Grilled Baby Back Ribs

Imagine this scene, if you will: "I want my baby back, baby back, baby back..." sung by Michael Scott (Steve Carrell) and Lackawanna County School District Representative Christian (Tim Meadows). Do you know what I'm going on about or am I typing to an empty room? It's a reference to the show 'The Office' if you didn't know.

Hm, moving on: I grilled a half-rack of ribs last month, yeah, last month and I'm only posting about them now (all those Belize posts pushed my summer cooking adventures back about a few weeks). Well, anyway they came out awesome. I turned to my good friend, Google, for guidance on how I should go about cooking these ribs, knowing I wanted to involve the grill. There were a lot of different techniques out there so I did what I always do - I combined bits and pieces of what I read to create my own method.
I decided to do a dry spice rub because I thought it would be less messy than a wet marinade and because I knew it wouldn't burn as easily as using a liquid, sugar-filled barbecue sauce.
Ingredients [serves 4]:
½ rack baby back ribs
2 tablespoons brown sugar
½ teaspoon salt
1 teaspoon black pepper
1 teaspoon garlic powder
1 teaspoon cumin
1 teaspoon mustard powder
½ teaspoon paprika
½ teaspoon turmeric
1 teaspoon ground coriander
1 teaspoon cayenne pepper
+ barbecue sauce for dipping (optional; I like Kraft's Honey barbecue sauce)

I just picked a bunch of spices from my cabinet - ones I thought would make a flavorful rub and taste good on ribs. You can do the same - you don't necessarily have to use exactly what I did. But I would definitely recommend using brown sugar as a "base" to add sweetness and aid in caramelization.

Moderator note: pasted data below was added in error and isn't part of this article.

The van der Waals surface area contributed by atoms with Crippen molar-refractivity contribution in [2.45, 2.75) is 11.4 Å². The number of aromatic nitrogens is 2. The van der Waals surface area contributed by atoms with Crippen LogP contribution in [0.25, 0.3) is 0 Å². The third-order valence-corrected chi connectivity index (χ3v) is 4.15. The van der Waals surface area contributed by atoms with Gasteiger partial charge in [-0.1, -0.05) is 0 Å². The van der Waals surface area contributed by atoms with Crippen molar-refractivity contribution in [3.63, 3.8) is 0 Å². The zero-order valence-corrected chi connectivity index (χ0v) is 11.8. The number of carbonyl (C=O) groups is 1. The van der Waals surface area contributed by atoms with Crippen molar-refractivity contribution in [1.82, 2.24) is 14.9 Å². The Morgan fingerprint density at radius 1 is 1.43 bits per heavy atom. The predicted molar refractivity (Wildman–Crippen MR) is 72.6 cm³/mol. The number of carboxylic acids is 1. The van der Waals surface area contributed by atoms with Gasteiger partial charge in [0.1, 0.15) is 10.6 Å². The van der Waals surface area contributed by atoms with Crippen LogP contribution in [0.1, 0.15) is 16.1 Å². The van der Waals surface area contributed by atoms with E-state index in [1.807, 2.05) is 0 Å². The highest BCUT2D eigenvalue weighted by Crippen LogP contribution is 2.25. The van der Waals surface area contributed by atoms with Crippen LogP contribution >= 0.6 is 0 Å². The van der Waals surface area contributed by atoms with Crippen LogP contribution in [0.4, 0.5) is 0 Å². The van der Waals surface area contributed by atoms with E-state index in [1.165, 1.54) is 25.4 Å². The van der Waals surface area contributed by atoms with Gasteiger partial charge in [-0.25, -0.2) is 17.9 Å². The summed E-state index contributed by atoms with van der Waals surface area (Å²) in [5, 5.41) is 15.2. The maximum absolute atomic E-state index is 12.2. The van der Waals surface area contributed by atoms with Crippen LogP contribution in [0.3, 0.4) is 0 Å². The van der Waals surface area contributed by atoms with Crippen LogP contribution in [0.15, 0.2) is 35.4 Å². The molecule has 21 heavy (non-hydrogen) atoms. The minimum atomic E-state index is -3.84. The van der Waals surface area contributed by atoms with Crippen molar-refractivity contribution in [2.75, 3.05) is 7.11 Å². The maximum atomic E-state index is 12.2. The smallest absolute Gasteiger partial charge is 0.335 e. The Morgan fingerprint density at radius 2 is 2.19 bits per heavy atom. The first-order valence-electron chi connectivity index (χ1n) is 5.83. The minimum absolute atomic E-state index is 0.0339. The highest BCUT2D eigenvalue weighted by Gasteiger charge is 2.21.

Start by combining all of the spices together in a bowl and giving it a good stir.
Spoon the spice rub all over the ribs and rub it into the meat, both sides.
Watch out if you're using turmeric and cumin though, because they will stain your fingernails yellow, which is something I discovered after I took off my polish.
Cover the ribs in plastic wrap and refrigerate for at least 2 hours but if you have time, let it marinate overnight. I like to just use the tray that the ribs are packaged in because it's less cleanup and fewer dishes to wash.
Once the ribs are done marinating, take two sheets of foil and double-wrap the ribs.
Then, place in the grill (medium heat), bone side down, for one hour with the lid closed.

Throw some corn on the grill too, if you're so inclined. The corn only takes 15 to 20 minutes.
After an hour, the ribs should be fully cooked but still moist (from being wrapped in the foil). Remove the foil and then place the ribs, bone side down, on the grill over a medium high heat.
Let the ribs cook on the bone side for 5 minutes and then on the fleshy side for 5 minutes. This step is just to get that lovely charred and grilled taste.
Plate the ribs and let them rest for at least 15 minutes before cutting into them. The resting time will allow the juices to redistribute instead of spilling out all over your plate.
I also made some garlic and spinach rice to go with the meal. It's super easy. Just make some long grain rice using chicken stock. Then, in a frying pan, heat up some butter. Cook a bit of minced garlic until golden brown and add in a few huge handfuls of spinach. Once the spinach is wilted, add in the rice and stir to combine.

Serve with a lovely glass of half-and-half ice tea/lemonade (with a straw that looks like it's meant for chocolate milk).
These ribs are awesome with some rice and a bit of watermelon & feta salad. The meat was moist and flavorful. I think the spice rub and the cooking technique were both a success. And we didn't really need much of that wet barbecue sauce after all. The ribs were yummy enough on their own. But of course, there are some people out there in the world that like a little extra sauce on everything.
Oh yeahhh, the sign of a successful meal.
Here are the recipe pages for the ribs and the garlic & spinach rice: